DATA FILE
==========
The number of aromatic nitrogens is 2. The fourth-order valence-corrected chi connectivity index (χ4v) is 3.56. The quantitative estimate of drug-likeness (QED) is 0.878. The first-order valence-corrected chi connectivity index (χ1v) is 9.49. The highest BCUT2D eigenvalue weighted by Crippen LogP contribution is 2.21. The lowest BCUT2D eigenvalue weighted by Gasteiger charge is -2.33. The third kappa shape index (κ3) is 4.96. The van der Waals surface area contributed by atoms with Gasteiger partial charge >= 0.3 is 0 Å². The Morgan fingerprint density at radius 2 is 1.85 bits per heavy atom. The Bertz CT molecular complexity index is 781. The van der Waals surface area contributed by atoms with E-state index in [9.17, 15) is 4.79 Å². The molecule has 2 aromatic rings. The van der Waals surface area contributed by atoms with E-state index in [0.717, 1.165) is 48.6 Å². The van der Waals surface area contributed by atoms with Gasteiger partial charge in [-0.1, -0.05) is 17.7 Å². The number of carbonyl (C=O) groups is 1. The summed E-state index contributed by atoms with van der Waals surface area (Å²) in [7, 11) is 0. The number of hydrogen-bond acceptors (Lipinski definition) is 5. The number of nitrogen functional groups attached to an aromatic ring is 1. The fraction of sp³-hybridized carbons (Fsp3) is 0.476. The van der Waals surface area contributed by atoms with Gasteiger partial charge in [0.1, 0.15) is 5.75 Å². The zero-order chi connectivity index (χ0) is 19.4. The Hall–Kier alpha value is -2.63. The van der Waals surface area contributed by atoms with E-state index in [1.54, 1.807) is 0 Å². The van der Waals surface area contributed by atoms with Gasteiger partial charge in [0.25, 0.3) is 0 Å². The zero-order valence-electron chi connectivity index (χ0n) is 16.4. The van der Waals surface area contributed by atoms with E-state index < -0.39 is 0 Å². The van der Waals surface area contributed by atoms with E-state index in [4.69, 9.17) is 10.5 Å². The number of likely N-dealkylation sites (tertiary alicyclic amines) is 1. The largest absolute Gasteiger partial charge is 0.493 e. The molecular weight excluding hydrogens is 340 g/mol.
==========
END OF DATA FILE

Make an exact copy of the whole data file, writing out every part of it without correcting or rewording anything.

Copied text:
The number of aromatic nitrogens is 2. The fourth-order valence-corrected chi connectivity index (χ4v) is 3.56. The quantitative estimate of drug-likeness (QED) is 0.878. The first-order valence-corrected chi connectivity index (χ1v) is 9.49. The highest BCUT2D eigenvalue weighted by Crippen LogP contribution is 2.21. The lowest BCUT2D eigenvalue weighted by Gasteiger charge is -2.33. The third kappa shape index (κ3) is 4.96. The van der Waals surface area contributed by atoms with Gasteiger partial charge >= 0.3 is 0 Å². The Morgan fingerprint density at radius 2 is 1.85 bits per heavy atom. The Bertz CT molecular complexity index is 781. The van der Waals surface area contributed by atoms with E-state index in [9.17, 15) is 4.79 Å². The molecule has 2 aromatic rings. The van der Waals surface area contributed by atoms with E-state index in [0.717, 1.165) is 48.6 Å². The van der Waals surface area contributed by atoms with Gasteiger partial charge in [-0.1, -0.05) is 17.7 Å². The number of carbonyl (C=O) groups is 1. The summed E-state index contributed by atoms with van der Waals surface area (Å²) in [7, 11) is 0. The number of hydrogen-bond acceptors (Lipinski definition) is 5. The number of nitrogen functional groups attached to an aromatic ring is 1. The fraction of sp³-hybridized carbons (Fsp3) is 0.476. The van der Waals surface area contributed by atoms with Gasteiger partial charge in [0.1, 0.15) is 5.75 Å². The zero-order chi connectivity index (χ0) is 19.4. The Hall–Kier alpha value is -2.63. The van der Waals surface area contributed by atoms with E-state index in [1.54, 1.807) is 0 Å². The van der Waals surface area contributed by atoms with Gasteiger partial charge in [0.25, 0.3) is 0 Å². The zero-order valence-electron chi connectivity index (χ0n) is 16.4. The van der Waals surface area contributed by atoms with E-state index < -0.39 is 0 Å². The van der Waals surface area contributed by atoms with E-state index in [4.69, 9.17) is 10.5 Å². The number of likely N-dealkylation sites (tertiary alicyclic amines) is 1. The largest absolute Gasteiger partial charge is 0.493 e. The molecular weight excluding hydrogens is 340 g/mol.